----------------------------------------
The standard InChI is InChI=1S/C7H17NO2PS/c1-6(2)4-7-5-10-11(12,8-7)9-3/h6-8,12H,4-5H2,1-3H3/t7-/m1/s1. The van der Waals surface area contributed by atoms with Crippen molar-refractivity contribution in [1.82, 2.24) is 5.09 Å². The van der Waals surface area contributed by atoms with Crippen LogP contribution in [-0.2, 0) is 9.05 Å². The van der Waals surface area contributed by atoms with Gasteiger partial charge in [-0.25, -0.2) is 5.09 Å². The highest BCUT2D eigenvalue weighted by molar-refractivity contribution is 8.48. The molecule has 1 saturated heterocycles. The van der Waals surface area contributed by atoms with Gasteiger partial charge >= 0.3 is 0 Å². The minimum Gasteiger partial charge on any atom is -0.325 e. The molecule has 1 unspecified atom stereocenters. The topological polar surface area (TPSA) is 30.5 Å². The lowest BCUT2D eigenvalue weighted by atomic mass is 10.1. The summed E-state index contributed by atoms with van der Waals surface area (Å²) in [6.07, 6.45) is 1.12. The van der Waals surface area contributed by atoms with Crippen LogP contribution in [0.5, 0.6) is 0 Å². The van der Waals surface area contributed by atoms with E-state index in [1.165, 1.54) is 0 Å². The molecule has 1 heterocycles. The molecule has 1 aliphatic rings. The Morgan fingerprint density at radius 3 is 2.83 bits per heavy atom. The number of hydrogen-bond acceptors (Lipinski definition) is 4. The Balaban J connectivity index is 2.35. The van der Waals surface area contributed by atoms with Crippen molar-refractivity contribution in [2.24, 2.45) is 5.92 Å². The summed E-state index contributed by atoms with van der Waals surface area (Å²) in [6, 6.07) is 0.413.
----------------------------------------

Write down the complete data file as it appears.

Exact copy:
The standard InChI is InChI=1S/C7H17NO2PS/c1-6(2)4-7-5-10-11(12,8-7)9-3/h6-8,12H,4-5H2,1-3H3/t7-/m1/s1. The van der Waals surface area contributed by atoms with Crippen molar-refractivity contribution in [1.82, 2.24) is 5.09 Å². The van der Waals surface area contributed by atoms with Crippen LogP contribution in [-0.2, 0) is 9.05 Å². The van der Waals surface area contributed by atoms with Gasteiger partial charge in [-0.25, -0.2) is 5.09 Å². The highest BCUT2D eigenvalue weighted by molar-refractivity contribution is 8.48. The molecule has 1 saturated heterocycles. The van der Waals surface area contributed by atoms with Gasteiger partial charge >= 0.3 is 0 Å². The minimum Gasteiger partial charge on any atom is -0.325 e. The molecule has 1 unspecified atom stereocenters. The topological polar surface area (TPSA) is 30.5 Å². The lowest BCUT2D eigenvalue weighted by atomic mass is 10.1. The summed E-state index contributed by atoms with van der Waals surface area (Å²) in [6.07, 6.45) is 1.12. The van der Waals surface area contributed by atoms with Crippen LogP contribution in [0.5, 0.6) is 0 Å². The van der Waals surface area contributed by atoms with E-state index in [1.165, 1.54) is 0 Å². The molecule has 1 heterocycles. The molecule has 1 aliphatic rings. The Morgan fingerprint density at radius 3 is 2.83 bits per heavy atom. The number of hydrogen-bond acceptors (Lipinski definition) is 4. The Balaban J connectivity index is 2.35. The van der Waals surface area contributed by atoms with Crippen molar-refractivity contribution in [2.24, 2.45) is 5.92 Å². The summed E-state index contributed by atoms with van der Waals surface area (Å²) in [6, 6.07) is 0.413.